Take Ownership of Registry Key & Assign Permissions Using Command-line

We’ve seen how to use the Registry Editor (regedit.exe) to change ownership of a registry key and subkeys. This article tells you how to change registry key ownership and grant permissions using the command-line.

Windows has the takeown.exe and icacls.exe console utilities to change file/folder ownership and permissions, but there are no such built-in tools for changing the registry key ownership using command-line. You’ll need a third-party tool named SetACL for the task.

SetACL: Command-line arguments

Before proceeding, let’s see the command-line syntax for changing file/registry ownership and permissions using SetACL.

SetACL -on objectname -ot objecttype -actn action
  • -on: Specify the path to the object SetACL should operate on (e.g., file, registry key, network share, service, or printer).
  • -ot: Specify the object type. To change ownership or permissions for a file or folder, use the object type file. For registry keys, use the object type reg
  • -actn: Specify the action as to what should SetACL do against the object specified. For taking ownership, set the action as setowner. To change permissions, set the action as ace.

(See SetACL documentation for the full list of objects, types, and supported actions.)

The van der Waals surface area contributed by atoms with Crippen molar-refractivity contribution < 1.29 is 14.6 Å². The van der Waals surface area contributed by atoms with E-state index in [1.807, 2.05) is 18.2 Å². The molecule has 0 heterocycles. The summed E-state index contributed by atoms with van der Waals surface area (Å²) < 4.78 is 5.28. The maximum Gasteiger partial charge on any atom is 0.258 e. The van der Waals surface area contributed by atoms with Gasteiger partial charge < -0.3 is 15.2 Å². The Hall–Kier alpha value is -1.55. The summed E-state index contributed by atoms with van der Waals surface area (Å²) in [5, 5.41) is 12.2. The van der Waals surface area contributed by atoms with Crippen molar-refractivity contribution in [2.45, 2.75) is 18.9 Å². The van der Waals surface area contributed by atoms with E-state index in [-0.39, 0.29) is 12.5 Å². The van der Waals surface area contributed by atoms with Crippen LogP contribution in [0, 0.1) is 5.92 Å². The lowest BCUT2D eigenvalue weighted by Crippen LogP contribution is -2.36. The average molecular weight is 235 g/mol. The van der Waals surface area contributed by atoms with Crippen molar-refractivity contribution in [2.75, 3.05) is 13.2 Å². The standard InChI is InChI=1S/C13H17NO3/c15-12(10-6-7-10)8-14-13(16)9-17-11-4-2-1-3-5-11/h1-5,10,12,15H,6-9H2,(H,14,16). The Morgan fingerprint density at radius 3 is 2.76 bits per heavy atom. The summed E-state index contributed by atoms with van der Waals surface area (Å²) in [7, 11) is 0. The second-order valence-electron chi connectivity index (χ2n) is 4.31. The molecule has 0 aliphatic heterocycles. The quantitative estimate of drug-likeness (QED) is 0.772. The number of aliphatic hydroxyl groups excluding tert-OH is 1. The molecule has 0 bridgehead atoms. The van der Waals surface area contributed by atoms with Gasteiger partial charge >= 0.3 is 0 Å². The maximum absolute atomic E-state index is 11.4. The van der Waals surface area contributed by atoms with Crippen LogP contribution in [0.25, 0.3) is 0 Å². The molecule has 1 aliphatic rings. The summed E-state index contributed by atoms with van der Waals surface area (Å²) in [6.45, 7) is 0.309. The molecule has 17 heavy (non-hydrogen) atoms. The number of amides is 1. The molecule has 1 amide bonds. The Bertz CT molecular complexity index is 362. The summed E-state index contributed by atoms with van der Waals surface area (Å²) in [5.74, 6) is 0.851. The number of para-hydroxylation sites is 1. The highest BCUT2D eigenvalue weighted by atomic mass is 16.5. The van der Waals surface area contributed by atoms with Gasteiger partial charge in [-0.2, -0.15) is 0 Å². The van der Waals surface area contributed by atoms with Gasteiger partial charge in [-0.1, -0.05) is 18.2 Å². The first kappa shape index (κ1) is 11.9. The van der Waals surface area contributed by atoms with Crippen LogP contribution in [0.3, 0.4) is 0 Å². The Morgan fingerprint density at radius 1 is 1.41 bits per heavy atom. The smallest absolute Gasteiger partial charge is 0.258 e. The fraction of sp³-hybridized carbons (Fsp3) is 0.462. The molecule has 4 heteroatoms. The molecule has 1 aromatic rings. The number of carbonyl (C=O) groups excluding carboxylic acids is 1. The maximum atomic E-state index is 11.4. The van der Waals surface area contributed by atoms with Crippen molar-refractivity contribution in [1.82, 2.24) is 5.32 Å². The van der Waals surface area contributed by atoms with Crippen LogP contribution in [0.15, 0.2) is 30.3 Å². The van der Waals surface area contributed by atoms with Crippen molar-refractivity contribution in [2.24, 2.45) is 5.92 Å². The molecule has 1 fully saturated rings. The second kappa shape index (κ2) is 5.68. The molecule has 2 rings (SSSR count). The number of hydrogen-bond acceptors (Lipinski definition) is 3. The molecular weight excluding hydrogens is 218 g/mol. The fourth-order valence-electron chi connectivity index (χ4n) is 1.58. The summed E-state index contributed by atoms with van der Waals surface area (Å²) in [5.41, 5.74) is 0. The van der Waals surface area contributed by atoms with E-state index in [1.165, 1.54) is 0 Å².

Take Ownership of Registry Key & Assign Permissions Using Command-line

To change registry key ownership and permissions using SetACL:

  1. Download SetACL, unzip the contents to a folder.
  2. Copy the appropriate version of setacl.exe (32-bit vs 64-bit) of the tool to a folder — e.g., d:\tools.
  3. Let’s say you want to change ownership of the registry branch HKEY_CLASSES_ROOT\CLSID\{D63B10C5-BB46-4990-A94F-E40B9D520160} and to grant the Administrators group full control permissions. Run these two commands from an admin Command Prompt window:
    SetACL.exe -on "HKEY_CLASSES_ROOT\CLSID\{D63B10C5-BB46-4990-A94F-E40B9D520160}" -ot reg -actn setowner -ownr "n:Administrators"
    SetACL.exe -on "HKEY_CLASSES_ROOT\CLSID\{D63B10C5-BB46-4990-A94F-E40B9D520160}" -ot reg -actn ace -ace "n:Administrators;p:full"
    take ownership registry command-line - setacl
    SetACL: Change Ownership of a Registry key & assign Full Permissions